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Production Information "Prime"Produced by Andy Suzuki & Nick Manson All compositions by Andy Suzuki (Onymous Music/ASCAP) 2. Machine Language (8:13) Total time (56:17) Andy Suzuki - Tenor, Alto , Soprano Saxes, Flute
I wanted to combine my interest in composition and my fascination with numbers. The process began with the decision to only use prime numbers (I'll explain what they are later). Each tune would represent a different prime number. I decided on the general shape of the CD very early on, where the up-tempo tunes should be, where things need to cool out with a ballad, etc. I chose to work with the numbers; 2,3,5,7,11,13, and 17, also being a prime number of songs total. I used these numbers as building blocks for many of the structures in my tunes, both in common and in some unexpected ways. The idea was to come up with a number-based structure to work from. With all the pegs in place the final step was to actually compose the individual pieces. In the past, I've written tunes one at a time and assembled them together for an album. This time I took a reverse approach, starting with the blueprints, constructing each structure based on the given prime number, and finally filling in the musical details, like interior decorating. The hardest part was keeping an eye on the big picture and trying to compose all seven tunes sort of at the same time.
All the numbers from one to infinity can be grouped into two categories; Prime and Composite. Before defining these let's look at some numbers and their factors. 1=(1x1), 2=(2x1), 3=(3x1), 4=(4x1 and 2x2), 5=(5x1), 6=(6x1 and 3x2), 7=(7x1), 8=(8x1 and 4x2 and 2x2x2), 9=(9x1 and 3x3), 10=(10x1 and 5x2). 11=(11x1). Do you notice that some are only divisible by the original number and 1, while others can be represented in more than one way?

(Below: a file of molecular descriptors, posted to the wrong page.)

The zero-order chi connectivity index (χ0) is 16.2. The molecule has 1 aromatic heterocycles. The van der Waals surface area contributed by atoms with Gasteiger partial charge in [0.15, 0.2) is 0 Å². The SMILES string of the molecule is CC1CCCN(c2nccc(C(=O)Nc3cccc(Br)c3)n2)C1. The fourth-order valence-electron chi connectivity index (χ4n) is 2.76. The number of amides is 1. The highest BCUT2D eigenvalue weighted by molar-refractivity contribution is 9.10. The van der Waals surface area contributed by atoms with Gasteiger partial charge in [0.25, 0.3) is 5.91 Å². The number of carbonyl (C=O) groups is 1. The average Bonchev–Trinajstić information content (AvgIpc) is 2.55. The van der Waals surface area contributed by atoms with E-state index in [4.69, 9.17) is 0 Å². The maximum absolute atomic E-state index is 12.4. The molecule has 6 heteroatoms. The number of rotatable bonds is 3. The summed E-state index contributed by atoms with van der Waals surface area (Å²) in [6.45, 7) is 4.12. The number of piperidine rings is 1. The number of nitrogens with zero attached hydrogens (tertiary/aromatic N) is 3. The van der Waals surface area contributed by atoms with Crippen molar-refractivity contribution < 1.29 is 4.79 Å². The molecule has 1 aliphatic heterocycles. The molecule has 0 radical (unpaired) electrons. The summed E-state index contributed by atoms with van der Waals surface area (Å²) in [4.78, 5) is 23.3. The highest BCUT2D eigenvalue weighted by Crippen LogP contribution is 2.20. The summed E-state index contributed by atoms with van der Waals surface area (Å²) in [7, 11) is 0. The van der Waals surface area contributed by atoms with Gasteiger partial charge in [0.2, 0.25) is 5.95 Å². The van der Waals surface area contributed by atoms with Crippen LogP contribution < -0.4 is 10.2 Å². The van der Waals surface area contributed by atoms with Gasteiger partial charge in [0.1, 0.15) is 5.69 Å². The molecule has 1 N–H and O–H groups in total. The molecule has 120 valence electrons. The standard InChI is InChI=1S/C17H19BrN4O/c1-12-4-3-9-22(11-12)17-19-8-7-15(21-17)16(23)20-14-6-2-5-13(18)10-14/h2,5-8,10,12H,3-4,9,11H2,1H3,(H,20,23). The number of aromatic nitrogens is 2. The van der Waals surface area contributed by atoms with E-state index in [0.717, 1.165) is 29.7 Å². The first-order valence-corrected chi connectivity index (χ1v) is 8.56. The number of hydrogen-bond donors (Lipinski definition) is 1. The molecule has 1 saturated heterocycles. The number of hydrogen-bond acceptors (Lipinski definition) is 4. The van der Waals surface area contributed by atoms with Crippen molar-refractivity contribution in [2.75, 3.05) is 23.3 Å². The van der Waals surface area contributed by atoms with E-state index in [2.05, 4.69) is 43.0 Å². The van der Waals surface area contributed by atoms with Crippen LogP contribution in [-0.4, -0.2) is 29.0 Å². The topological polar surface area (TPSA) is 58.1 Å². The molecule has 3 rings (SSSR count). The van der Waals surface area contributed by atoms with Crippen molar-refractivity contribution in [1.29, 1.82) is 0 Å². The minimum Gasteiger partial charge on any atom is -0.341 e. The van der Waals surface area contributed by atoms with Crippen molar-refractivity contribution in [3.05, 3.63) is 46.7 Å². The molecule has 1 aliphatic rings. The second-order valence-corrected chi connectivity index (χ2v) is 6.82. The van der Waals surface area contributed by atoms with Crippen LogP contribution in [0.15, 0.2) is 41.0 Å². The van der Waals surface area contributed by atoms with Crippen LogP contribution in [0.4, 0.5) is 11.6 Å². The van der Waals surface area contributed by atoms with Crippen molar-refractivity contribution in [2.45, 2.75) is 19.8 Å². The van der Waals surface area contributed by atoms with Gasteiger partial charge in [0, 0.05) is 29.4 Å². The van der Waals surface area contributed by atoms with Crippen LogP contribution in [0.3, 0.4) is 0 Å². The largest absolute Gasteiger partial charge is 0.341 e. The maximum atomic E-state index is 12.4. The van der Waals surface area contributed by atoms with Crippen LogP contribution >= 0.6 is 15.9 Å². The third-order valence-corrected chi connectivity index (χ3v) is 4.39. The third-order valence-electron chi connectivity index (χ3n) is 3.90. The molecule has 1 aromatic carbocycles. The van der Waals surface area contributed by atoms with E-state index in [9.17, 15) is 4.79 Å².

Compositions can come about in many ways. When Let's look at some of the aspects of music that can be counted.
Please note: I use the words 'bars' and 'measures' interchangeably. You can count the number of: notes in a fragment of melody, notes in longer phrases, notes in the whole melody, the duration of individual notes, and most importantly, given some arbitrary starting point (say middle C) you could assign a number to any note based on which scale you start with. For example, (middle C = 0, C# = 1, D = 2, D# =3, etc.), so 5 would be equivalent to the note F. If a diatonic scale is used instead, C-major scale would be (C = 0, D = 1, E = 2, F = 3), so 5 would now be the note A.
Numbers can be assigned to many aspects of rhythm. The number of beats per measure, the number of measures in a phrase, the number of times the phrase is repeated. Some of the tunes on this record use this 'nested' approach. Note durations, spaces between notes, note-groupings, just about every aspect of rhythm is countable. If you are getting to the point where you are counting the number of musicians in the band, or the number of letters in the title of the song, you should take a break.
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